Friday, February 09, 2007

Will Ted be a wounded healer?

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Back when Pastor Ted Haggard was dismissed as the pastor of New Life Church in Colorado Springs for scandal and sexual immorality, I jokingly remarked to my wife that before long he'll find a new job as a marriage counselor or some other kind of therapist. But now, the joke may be on his potential clients.

According to the Denver Post, he recently emerged from intensive therapy for "sex addiction" as was mandated by his pastoral oversight board. What caught my attention was when the article noted: "The Rev. Tim Ralph of Larkspur also said the four-man oversight board strongly urged Haggard to go into secular work instead of Christian ministry if Haggard and his wife follow through on plans to earn master's degrees in psychology." Toward the end of the article, it was also reported:

What has been termed Haggard's "restoration" is being overseen by another panel: H.B. London, who runs a Focus on the Family ministry to pastors, and megachurch pastors Tommy Barnett and Jack Hayford. London said he was not surprised Haggard was considering the psychological field. "Many of us that go into the healing, helping professions do so out of some sort of dysfunction or traumatic event in our lives, and we want to do what we can to help other people avoid what we've gone through," he said. "He is certainly gifted and intelligent and has an intuitive side to him. And he has life experience. Those are good credentials."

I don't think so. It is right that Mr. Haggard should be steered away from a continued future as a minister, but he should be steered away from being a counselor as well. The reason I made the joke to my wife back then in the first place is because the phenomenon of pastors who resign because they get divorced or have some sort of scandal and then become "wounded healers" as marriage counselors or the like has become a cliché, and an unfortunate one.

I would not say that these former pastors have nothing to offer others who may be going through similar circumstances or that one can never be a wounded healer, but I would argue that someone should stay away from their point of weakness. For example; I don't think those who seriously doubt Christian doctrine should become clergy; I don't think deserters should become military commanders; I don't think child molesters should become teachers or baby-sitters; I don't think drug addicts should become pharmacists, and so on.

Recovery is not the problem. The problem is that you may benefit others by serving them from your strong qualities, but you may hurt others by trying to serve them from your weak qualities. The Wikipedia article on Carl Jung's concept of the "wounded healer" stated it well:

"Jung felt that this type of depth psychology can be potentially dangerous, because the analyst is vulnerable to being infected by his patient's wounds, or having his or her wounds reopened. Also, the analyst must have an ongoing relationship with the unconscious, otherwise he or she could identify with the 'healer archetype,' and create an inflated ego."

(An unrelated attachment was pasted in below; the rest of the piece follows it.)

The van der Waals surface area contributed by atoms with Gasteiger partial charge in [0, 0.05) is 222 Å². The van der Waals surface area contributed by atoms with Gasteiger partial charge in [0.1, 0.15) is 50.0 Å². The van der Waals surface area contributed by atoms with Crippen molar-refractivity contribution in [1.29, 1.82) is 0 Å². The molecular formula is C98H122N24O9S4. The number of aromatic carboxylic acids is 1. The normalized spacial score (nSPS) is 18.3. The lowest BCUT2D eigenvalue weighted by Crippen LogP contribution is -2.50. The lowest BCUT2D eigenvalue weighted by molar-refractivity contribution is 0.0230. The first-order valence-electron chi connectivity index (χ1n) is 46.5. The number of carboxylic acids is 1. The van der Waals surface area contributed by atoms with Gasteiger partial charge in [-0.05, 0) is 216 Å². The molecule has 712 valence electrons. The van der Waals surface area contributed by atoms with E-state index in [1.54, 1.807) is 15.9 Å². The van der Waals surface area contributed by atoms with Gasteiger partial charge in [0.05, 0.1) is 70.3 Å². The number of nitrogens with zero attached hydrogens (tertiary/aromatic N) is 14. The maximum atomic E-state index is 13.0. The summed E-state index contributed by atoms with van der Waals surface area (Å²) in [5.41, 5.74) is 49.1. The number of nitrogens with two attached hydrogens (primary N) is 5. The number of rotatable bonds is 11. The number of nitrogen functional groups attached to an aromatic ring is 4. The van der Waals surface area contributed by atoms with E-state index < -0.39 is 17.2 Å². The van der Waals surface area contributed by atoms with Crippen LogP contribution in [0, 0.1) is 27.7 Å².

Anonymous said...

Father, I have to disagree with you on this. We are all "recovering sinners" and IMHO, all pastoral effectiveness must be rooted in a realization of this. When it comes to dealing with others who are experiencing ones' own "besetting sin", we need only look to Alcoholics (and Narcotics) Anonymous to see how powerfully effective such work can be. Further, speaking as one who is himself a recovering alcoholic, I can attest to the fact that such work is also extremely helpful in strengthening my own recovery.

Fr Timothy Matkin said...

Perhaps it is a subtle disagreement. I think Haggard could and should have an effective "ministry" as a participant or even facilitator of a sex-addict recovery group. But I don't think he should be the professional to whom people will go for treatment of sex addiction.

Thinking of it as a consumer, I would anticipate the former case (recovery group) as being money well spent, but the latter case (sessions with counselor Ted) as being a waste, especially if I have an alternative of counseling with someone with a strength in chastity.

Brother Marty said...
This comment has been removed by the author.
Anonymous said...

I couldn't agree with you more, Timothy. Louie Crew tells the story of a woman who encouraged him to be healed of his homosexuality. He listened patiently, as is his way, offering that no one who was truly homosexual could be 'healed' of their God-given sexual orientation.

The woman persisted that, "all things are possible with God, even the healing of homosexuality."

Louie then asked her, "And, if I were to be healed, would you want me to marry your daughter?"

"Why no!" the woman exclaimed,"How could she ever trust you?" and then, flushed with embarrassment, realized what she had said.

The simple truth is this: Ted Haggard is no more "healed" of his homo or bi sexuality than I am.


Elizabeth +

(the Rev'd) Elizabeth Kaeton
The Episcopal Church of St. Paul